Teaching “The Close”
Training sales people was one of the most rewarding parts of my job at the furniture company. Every six weeks (or so) I would receive a fresh batch of hires needing to learn how to sell furniture. If they didn’t sell, they didn’t earn a paycheck. Because of this unforgiving logic, I considered my time with them imperative.
Furniture University (FU for short) was often filled with people who had never sold anything for money. They had been on the job for a few days or, at best, a few weeks learning the processes and products. The ones who “got it” ate up the material. The ones fearful of rejection found an excuse for everything I taught.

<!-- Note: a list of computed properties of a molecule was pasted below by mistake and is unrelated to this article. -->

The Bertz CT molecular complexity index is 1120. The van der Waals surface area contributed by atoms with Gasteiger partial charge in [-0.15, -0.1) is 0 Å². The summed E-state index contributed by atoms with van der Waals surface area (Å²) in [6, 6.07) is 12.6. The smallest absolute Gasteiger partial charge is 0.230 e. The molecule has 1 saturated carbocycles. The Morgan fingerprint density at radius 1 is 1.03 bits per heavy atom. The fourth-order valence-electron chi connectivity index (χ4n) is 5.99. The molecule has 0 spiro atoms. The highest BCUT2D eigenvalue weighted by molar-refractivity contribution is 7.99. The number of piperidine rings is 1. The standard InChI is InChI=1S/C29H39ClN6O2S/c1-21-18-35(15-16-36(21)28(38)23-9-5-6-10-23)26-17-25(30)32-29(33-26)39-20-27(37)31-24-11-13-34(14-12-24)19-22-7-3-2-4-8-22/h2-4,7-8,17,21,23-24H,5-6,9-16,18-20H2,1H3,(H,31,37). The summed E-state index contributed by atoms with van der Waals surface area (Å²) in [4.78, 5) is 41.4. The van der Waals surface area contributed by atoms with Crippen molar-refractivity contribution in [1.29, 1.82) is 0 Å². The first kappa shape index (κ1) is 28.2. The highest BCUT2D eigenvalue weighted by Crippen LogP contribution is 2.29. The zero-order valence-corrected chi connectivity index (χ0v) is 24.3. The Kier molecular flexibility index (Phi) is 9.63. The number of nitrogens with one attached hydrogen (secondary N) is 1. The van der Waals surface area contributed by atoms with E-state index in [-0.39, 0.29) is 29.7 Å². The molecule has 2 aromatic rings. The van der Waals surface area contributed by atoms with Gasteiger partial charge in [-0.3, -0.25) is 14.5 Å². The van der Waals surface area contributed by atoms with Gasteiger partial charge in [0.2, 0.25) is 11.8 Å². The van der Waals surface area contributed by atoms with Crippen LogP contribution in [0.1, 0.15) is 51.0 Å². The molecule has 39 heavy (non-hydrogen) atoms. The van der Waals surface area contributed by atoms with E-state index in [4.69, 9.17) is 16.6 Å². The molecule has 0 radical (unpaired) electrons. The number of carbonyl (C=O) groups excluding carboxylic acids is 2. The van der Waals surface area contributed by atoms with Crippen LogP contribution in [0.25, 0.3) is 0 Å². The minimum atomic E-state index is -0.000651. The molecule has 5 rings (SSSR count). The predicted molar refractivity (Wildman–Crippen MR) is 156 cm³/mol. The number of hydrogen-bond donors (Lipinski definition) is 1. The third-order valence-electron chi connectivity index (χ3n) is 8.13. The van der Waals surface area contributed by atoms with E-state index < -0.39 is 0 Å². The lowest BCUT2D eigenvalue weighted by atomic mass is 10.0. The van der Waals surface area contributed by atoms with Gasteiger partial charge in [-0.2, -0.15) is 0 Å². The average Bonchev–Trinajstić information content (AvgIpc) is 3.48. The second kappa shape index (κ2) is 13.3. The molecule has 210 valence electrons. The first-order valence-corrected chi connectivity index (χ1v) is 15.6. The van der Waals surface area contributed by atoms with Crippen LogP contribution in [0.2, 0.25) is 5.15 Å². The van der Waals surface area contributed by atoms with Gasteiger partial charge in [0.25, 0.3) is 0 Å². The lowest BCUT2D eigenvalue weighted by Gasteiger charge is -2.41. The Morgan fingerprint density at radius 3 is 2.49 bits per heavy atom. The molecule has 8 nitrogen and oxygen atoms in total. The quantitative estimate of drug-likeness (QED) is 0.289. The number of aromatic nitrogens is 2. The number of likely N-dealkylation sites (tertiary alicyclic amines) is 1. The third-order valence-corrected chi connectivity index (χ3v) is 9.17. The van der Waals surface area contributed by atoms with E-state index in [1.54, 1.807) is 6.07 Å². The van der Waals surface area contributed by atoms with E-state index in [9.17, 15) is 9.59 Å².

The process that I focused on was one of specific dialogue. It was wrought with one-liners, questions, and strategy (I can’t take credit for the sales process, that came from my teacher/employer/mentor; the real salesman). The coup de grâce of this sales process was the closing question: